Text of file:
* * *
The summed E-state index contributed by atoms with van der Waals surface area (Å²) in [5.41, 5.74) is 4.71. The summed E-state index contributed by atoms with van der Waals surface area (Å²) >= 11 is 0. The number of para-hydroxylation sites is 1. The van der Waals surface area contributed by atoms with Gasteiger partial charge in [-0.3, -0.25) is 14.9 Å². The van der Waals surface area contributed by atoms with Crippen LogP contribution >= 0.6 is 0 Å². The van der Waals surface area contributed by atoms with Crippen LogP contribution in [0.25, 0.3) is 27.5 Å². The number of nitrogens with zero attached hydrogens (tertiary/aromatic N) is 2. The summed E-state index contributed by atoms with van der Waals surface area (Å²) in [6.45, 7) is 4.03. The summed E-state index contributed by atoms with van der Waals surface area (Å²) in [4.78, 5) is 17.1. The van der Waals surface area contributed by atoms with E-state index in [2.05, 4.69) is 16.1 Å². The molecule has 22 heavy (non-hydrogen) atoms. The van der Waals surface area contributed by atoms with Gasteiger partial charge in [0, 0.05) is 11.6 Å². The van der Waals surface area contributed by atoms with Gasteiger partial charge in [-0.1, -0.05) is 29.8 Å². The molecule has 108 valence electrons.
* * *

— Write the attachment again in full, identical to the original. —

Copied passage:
The summed E-state index contributed by atoms with van der Waals surface area (Å²) in [5.41, 5.74) is 4.71. The summed E-state index contributed by atoms with van der Waals surface area (Å²) >= 11 is 0. The number of para-hydroxylation sites is 1. The van der Waals surface area contributed by atoms with Gasteiger partial charge in [-0.3, -0.25) is 14.9 Å². The van der Waals surface area contributed by atoms with Crippen LogP contribution >= 0.6 is 0 Å². The van der Waals surface area contributed by atoms with Crippen LogP contribution in [0.25, 0.3) is 27.5 Å². The number of nitrogens with zero attached hydrogens (tertiary/aromatic N) is 2. The summed E-state index contributed by atoms with van der Waals surface area (Å²) in [6.45, 7) is 4.03. The summed E-state index contributed by atoms with van der Waals surface area (Å²) in [4.78, 5) is 17.1. The van der Waals surface area contributed by atoms with E-state index in [2.05, 4.69) is 16.1 Å². The molecule has 22 heavy (non-hydrogen) atoms. The van der Waals surface area contributed by atoms with Gasteiger partial charge in [0, 0.05) is 11.6 Å². The van der Waals surface area contributed by atoms with Gasteiger partial charge in [-0.1, -0.05) is 29.8 Å². The molecule has 108 valence electrons.